I often report on new scientific breakthroughs, but today’s blog is about a few new technological applications that will benefit our industry. I rarely go a day without seeing some new innovation, and I thought the following were the most interesting ones I’ve seen lately.
First, Apple is working on a fuel cell for portable devices. This would be a big breakthrough for laptops, tablets and other sizable portable devices because fuel cells have some distinct advantages over the batteries we use today. For one thing, the fuel generating chemicals in a fuel cell can be refilled and so the battery could theoretically be kept going for a long time.
This is important because laptop batteries today are considered as toxic waste. Fuel cells would cut down on pollution by eliminating some of the nastier metals used in today’s batteries. By lasting longer they would cut down on the huge number of batteries we are burning through as a society. For instance Apple could develop a universal tablet battery that you would keep as you move through newer generations of devices. Our devices today are not particularly green and disposing of our devices is creating a challenge for landfills and groundwater, mostly due to the batteries. So the small fuel cells will be a big step towards greener devices.
Next, the Korean manufacturer LG has announced a TV screen that can be rolled up like a poster. There have been flexible TVs around for a few years, but LG has made a screen that can be rolled up into a 1.5 inch tube. This will drastically change the supply chain for TVs. They are expensive today to ship and store due to the large sizes and they often get damaged in transit. But TVs this flexible can be sent by UPS in a tube.
The LG technology can also produce transparent TVs. This opens up a whole new world of applications for TVs and monitors. For instance you could put TVs on bathroom mirrors to watch while you brush your teeth. They could go on any window or on any wall and would disappear when not being used as TVs. I remember reading science fiction books many years ago that predicted that there would be TVs everywhere in the future, and with this technology that might be finally possible. These screens also advance the trend for separating the TV electronics from the screens. We will be able to put screens anywhere controlled by the same centralized smart box.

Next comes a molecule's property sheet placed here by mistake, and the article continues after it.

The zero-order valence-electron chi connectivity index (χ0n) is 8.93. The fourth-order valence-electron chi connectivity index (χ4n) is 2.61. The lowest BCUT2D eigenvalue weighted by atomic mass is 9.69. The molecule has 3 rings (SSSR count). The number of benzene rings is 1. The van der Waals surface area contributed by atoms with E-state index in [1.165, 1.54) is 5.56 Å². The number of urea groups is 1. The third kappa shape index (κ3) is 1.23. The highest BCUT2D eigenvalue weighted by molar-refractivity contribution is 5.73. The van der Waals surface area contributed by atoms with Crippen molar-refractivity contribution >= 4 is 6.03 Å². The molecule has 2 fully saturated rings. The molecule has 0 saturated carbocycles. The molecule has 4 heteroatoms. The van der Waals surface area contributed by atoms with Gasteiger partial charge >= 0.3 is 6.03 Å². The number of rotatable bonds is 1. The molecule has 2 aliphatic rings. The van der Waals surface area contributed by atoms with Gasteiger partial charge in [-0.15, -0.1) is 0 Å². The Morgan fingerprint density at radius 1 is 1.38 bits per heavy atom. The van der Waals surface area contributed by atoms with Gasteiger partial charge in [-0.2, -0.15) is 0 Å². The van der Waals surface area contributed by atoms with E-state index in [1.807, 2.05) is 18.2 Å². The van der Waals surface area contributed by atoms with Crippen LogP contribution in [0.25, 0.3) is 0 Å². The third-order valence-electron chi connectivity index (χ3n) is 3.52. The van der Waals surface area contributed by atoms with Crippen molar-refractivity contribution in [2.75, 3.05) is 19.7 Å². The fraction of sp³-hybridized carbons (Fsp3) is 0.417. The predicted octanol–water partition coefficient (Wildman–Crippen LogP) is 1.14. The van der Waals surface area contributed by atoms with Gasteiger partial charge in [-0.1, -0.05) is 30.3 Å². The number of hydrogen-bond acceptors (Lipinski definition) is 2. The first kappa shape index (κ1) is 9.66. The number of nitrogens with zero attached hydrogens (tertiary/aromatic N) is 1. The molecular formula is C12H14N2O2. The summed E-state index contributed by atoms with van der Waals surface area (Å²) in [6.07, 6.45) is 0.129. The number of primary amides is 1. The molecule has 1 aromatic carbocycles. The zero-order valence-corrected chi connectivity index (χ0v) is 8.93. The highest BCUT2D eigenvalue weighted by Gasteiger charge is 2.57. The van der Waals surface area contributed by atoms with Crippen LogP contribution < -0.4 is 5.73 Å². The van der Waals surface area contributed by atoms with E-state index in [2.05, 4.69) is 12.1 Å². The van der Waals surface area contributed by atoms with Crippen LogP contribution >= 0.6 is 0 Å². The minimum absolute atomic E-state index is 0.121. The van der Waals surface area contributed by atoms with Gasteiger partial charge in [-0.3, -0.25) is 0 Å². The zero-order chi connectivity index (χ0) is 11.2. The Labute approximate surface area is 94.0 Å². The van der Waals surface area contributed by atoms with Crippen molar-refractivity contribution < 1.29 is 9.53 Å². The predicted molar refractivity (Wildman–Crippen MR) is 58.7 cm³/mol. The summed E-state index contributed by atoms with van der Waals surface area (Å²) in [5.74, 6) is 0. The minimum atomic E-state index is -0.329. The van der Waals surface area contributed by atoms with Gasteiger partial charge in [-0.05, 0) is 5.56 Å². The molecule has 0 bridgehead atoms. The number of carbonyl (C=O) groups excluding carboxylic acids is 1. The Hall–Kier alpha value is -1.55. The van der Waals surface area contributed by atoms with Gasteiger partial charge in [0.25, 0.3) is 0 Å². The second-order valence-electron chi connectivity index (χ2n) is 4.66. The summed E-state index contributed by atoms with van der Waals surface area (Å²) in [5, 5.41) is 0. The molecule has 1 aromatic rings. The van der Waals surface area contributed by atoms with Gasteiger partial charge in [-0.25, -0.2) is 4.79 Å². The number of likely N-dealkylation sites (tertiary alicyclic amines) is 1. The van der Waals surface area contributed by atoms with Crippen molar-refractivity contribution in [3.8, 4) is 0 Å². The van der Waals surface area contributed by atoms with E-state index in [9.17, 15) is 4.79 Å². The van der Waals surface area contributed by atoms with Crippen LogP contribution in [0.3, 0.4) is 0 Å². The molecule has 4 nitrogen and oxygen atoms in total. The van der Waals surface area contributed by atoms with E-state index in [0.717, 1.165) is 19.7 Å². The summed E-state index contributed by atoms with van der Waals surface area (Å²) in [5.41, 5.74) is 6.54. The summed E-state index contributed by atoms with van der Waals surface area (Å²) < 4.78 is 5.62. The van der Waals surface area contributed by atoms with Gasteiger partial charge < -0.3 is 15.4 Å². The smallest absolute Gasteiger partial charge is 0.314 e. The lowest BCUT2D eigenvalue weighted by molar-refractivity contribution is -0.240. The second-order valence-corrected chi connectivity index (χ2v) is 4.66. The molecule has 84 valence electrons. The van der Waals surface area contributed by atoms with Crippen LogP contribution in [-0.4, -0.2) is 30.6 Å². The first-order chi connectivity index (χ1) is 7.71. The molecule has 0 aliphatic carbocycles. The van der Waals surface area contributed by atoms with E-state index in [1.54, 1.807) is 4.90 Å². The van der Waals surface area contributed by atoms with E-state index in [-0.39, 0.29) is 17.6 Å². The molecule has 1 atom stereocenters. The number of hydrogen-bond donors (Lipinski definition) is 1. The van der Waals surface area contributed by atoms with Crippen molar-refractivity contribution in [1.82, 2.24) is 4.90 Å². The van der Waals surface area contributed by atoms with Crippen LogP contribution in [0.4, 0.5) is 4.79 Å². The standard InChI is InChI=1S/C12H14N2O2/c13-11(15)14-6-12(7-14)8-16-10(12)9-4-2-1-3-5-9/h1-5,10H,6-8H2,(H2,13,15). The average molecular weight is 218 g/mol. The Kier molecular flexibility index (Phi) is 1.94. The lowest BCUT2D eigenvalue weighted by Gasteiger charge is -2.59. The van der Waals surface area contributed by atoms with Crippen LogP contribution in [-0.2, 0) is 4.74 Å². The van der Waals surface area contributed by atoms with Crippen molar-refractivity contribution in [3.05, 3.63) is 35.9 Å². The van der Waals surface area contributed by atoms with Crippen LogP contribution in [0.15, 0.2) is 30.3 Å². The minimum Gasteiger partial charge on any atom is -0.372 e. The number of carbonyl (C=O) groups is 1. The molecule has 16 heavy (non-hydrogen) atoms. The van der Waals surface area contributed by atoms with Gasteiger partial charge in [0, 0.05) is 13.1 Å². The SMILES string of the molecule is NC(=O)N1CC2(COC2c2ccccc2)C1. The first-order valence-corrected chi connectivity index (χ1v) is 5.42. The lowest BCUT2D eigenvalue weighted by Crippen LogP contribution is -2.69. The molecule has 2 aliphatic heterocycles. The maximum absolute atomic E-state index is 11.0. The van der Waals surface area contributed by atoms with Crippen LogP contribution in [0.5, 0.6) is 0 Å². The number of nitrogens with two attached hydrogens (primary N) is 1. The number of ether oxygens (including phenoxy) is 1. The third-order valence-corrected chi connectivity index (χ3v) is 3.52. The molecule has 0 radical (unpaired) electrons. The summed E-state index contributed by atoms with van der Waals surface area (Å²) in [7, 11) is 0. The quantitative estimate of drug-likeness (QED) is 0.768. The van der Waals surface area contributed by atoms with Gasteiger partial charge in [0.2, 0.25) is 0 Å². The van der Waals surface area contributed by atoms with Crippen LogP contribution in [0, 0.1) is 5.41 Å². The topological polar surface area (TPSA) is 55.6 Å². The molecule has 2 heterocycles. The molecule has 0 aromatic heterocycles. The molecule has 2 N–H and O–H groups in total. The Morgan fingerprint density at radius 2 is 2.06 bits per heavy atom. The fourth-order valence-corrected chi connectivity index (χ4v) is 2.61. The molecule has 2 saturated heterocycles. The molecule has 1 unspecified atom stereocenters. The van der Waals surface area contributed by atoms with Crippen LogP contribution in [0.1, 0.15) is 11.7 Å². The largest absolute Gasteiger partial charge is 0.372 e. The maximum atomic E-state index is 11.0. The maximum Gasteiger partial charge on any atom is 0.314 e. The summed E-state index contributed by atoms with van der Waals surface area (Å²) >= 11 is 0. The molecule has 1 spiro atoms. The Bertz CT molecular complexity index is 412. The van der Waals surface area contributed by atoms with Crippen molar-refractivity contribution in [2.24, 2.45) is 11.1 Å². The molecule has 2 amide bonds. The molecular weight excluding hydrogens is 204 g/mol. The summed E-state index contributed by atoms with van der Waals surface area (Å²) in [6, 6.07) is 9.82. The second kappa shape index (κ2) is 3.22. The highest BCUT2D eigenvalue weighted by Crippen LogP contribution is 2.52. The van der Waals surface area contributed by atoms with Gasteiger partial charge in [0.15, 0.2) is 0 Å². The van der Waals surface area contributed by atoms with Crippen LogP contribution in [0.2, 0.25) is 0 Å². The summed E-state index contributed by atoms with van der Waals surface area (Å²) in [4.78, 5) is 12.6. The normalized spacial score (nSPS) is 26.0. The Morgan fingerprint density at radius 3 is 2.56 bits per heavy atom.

LG says they will be able to make a transparent 60-inch flexible TV capable of 4K quality by 2017. But the promise of this technology is not just for giant TVs, but also for little TVs screens that can be put anywhere – in the bathroom, kitchen, shop, garage – wherever somebody wants to watch a screen. The biggest outcome of cheap TVs everywhere would be an explosion in the demand for bandwidth. It’s not hard to picture households wanting to have ten football games on at the same time on Sundays.
Google has announced a new feature for Android that allows devices in proximity to each other to automatically connect. They are calling this technology Nearby. Any device using this technology would seek out and find any other nearby devices and would connect to enable communication. This has a lot of applications. For example, when friends or family meet their phones could automatically synch up and update calendars or whatever else they want to share. This technology might be the platform to let stores contact shoppers as they pass through the store to offer specials or point out items of interest. And for the Internet of Things this is a handy way to make the smartphone the controller of other devises. Whenever you walk into a room in your house your phone would be instantly talking to all of the Nearby devices there.
Nearby would do this by automatically turning on the Bluetooth, WiFi and microphones as needed. There are some privacy concerns about this capability and certainly there will be apps to let each user set the degree to which they are willing to be open to others, and to also control who might be able to connect to you. But Google is counting on most people wanting to have an interactive shopping experience and that is probably what they see as the biggest commercial application of the technology. Google has been looking for a way to compete with Amazon in he shopping arena, and this might be that platform. Where Amazon dominates the online shopping experience Google could come to dominate the in-store shopping experience.